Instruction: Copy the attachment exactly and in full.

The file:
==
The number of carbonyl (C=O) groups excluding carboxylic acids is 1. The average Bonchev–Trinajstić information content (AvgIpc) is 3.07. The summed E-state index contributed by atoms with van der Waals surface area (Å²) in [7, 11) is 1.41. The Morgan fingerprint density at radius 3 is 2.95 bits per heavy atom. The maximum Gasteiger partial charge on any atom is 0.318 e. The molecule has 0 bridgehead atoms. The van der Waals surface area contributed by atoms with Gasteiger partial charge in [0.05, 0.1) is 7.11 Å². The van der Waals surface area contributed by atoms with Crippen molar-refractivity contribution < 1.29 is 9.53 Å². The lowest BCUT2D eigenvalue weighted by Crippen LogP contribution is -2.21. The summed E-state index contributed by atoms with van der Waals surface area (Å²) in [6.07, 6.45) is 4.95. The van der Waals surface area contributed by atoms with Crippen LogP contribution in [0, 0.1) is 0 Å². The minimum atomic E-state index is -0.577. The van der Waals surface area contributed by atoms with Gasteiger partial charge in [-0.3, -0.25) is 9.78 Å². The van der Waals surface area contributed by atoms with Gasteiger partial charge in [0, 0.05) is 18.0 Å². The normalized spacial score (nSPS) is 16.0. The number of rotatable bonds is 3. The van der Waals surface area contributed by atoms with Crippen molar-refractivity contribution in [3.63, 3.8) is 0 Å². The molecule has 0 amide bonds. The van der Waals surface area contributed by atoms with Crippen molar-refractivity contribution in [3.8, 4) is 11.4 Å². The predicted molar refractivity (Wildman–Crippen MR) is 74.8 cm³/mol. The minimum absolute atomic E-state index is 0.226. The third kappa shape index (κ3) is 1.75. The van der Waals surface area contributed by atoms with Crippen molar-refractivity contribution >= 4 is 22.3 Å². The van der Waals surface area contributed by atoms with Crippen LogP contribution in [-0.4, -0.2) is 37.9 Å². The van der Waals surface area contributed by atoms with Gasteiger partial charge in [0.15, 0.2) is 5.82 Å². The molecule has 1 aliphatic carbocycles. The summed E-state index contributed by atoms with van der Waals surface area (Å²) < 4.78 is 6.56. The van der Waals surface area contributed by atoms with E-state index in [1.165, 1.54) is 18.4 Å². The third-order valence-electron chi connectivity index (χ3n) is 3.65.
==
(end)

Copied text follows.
The number of carbonyl (C=O) groups excluding carboxylic acids is 1. The average Bonchev–Trinajstić information content (AvgIpc) is 3.07. The summed E-state index contributed by atoms with van der Waals surface area (Å²) in [7, 11) is 1.41. The Morgan fingerprint density at radius 3 is 2.95 bits per heavy atom. The maximum Gasteiger partial charge on any atom is 0.318 e. The molecule has 0 bridgehead atoms. The van der Waals surface area contributed by atoms with Gasteiger partial charge in [0.05, 0.1) is 7.11 Å². The van der Waals surface area contributed by atoms with Crippen molar-refractivity contribution < 1.29 is 9.53 Å². The lowest BCUT2D eigenvalue weighted by Crippen LogP contribution is -2.21. The summed E-state index contributed by atoms with van der Waals surface area (Å²) in [6.07, 6.45) is 4.95. The van der Waals surface area contributed by atoms with Crippen LogP contribution in [0, 0.1) is 0 Å². The minimum atomic E-state index is -0.577. The van der Waals surface area contributed by atoms with Gasteiger partial charge in [-0.3, -0.25) is 9.78 Å². The van der Waals surface area contributed by atoms with Gasteiger partial charge in [0, 0.05) is 18.0 Å². The normalized spacial score (nSPS) is 16.0. The number of rotatable bonds is 3. The van der Waals surface area contributed by atoms with Crippen molar-refractivity contribution in [3.63, 3.8) is 0 Å². The molecule has 0 amide bonds. The van der Waals surface area contributed by atoms with Crippen molar-refractivity contribution in [3.8, 4) is 11.4 Å². The predicted molar refractivity (Wildman–Crippen MR) is 74.8 cm³/mol. The minimum absolute atomic E-state index is 0.226. The third kappa shape index (κ3) is 1.75. The van der Waals surface area contributed by atoms with Crippen molar-refractivity contribution >= 4 is 22.3 Å². The van der Waals surface area contributed by atoms with Crippen LogP contribution in [-0.4, -0.2) is 37.9 Å². The van der Waals surface area contributed by atoms with Gasteiger partial charge in [0.15, 0.2) is 5.82 Å². The molecule has 1 aliphatic carbocycles. The summed E-state index contributed by atoms with van der Waals surface area (Å²) < 4.78 is 6.56. The van der Waals surface area contributed by atoms with E-state index in [1.165, 1.54) is 18.4 Å². The third-order valence-electron chi connectivity index (χ3n) is 3.65.